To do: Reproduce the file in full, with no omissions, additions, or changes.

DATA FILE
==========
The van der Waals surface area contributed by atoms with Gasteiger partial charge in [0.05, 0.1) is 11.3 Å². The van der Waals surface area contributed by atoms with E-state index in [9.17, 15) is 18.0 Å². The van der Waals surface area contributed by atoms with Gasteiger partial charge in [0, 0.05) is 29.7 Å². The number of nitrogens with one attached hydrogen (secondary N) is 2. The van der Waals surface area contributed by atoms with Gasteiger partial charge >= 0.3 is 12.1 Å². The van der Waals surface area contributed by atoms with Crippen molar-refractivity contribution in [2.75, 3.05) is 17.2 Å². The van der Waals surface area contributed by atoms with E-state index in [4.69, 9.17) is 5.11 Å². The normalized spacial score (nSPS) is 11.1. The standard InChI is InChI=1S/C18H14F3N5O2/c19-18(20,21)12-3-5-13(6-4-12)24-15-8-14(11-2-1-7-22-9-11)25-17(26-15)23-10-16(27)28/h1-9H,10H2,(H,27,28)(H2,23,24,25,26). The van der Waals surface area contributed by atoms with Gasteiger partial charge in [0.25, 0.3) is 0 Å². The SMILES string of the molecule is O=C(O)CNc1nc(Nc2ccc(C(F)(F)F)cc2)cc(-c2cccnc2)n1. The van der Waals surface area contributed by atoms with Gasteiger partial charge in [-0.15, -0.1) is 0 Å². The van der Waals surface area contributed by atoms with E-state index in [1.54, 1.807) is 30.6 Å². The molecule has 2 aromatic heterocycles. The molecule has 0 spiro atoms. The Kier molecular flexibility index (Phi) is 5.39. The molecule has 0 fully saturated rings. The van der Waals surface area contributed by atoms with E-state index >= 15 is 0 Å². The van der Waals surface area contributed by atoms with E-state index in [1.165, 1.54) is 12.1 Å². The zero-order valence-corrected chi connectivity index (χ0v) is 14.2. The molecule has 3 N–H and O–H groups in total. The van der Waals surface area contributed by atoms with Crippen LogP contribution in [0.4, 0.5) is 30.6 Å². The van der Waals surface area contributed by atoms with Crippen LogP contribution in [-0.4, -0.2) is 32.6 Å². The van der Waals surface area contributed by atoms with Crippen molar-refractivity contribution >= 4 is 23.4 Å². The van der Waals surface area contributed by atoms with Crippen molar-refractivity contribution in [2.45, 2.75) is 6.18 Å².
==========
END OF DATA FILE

The van der Waals surface area contributed by atoms with Gasteiger partial charge in [0.05, 0.1) is 11.3 Å². The van der Waals surface area contributed by atoms with E-state index in [9.17, 15) is 18.0 Å². The van der Waals surface area contributed by atoms with Gasteiger partial charge in [0, 0.05) is 29.7 Å². The number of nitrogens with one attached hydrogen (secondary N) is 2. The van der Waals surface area contributed by atoms with Gasteiger partial charge >= 0.3 is 12.1 Å². The van der Waals surface area contributed by atoms with Crippen molar-refractivity contribution in [2.75, 3.05) is 17.2 Å². The van der Waals surface area contributed by atoms with E-state index in [4.69, 9.17) is 5.11 Å². The normalized spacial score (nSPS) is 11.1. The standard InChI is InChI=1S/C18H14F3N5O2/c19-18(20,21)12-3-5-13(6-4-12)24-15-8-14(11-2-1-7-22-9-11)25-17(26-15)23-10-16(27)28/h1-9H,10H2,(H,27,28)(H2,23,24,25,26). The van der Waals surface area contributed by atoms with Gasteiger partial charge in [0.25, 0.3) is 0 Å². The SMILES string of the molecule is O=C(O)CNc1nc(Nc2ccc(C(F)(F)F)cc2)cc(-c2cccnc2)n1. The van der Waals surface area contributed by atoms with Gasteiger partial charge in [-0.15, -0.1) is 0 Å². The van der Waals surface area contributed by atoms with E-state index in [1.54, 1.807) is 30.6 Å². The molecule has 2 aromatic heterocycles. The molecule has 0 spiro atoms. The Kier molecular flexibility index (Phi) is 5.39. The molecule has 0 fully saturated rings. The van der Waals surface area contributed by atoms with E-state index >= 15 is 0 Å². The van der Waals surface area contributed by atoms with E-state index in [1.165, 1.54) is 12.1 Å². The zero-order valence-corrected chi connectivity index (χ0v) is 14.2. The molecule has 3 N–H and O–H groups in total. The van der Waals surface area contributed by atoms with Crippen LogP contribution in [0.4, 0.5) is 30.6 Å². The van der Waals surface area contributed by atoms with Crippen LogP contribution in [-0.4, -0.2) is 32.6 Å². The van der Waals surface area contributed by atoms with Crippen molar-refractivity contribution >= 4 is 23.4 Å². The van der Waals surface area contributed by atoms with Crippen molar-refractivity contribution in [2.45, 2.75) is 6.18 Å².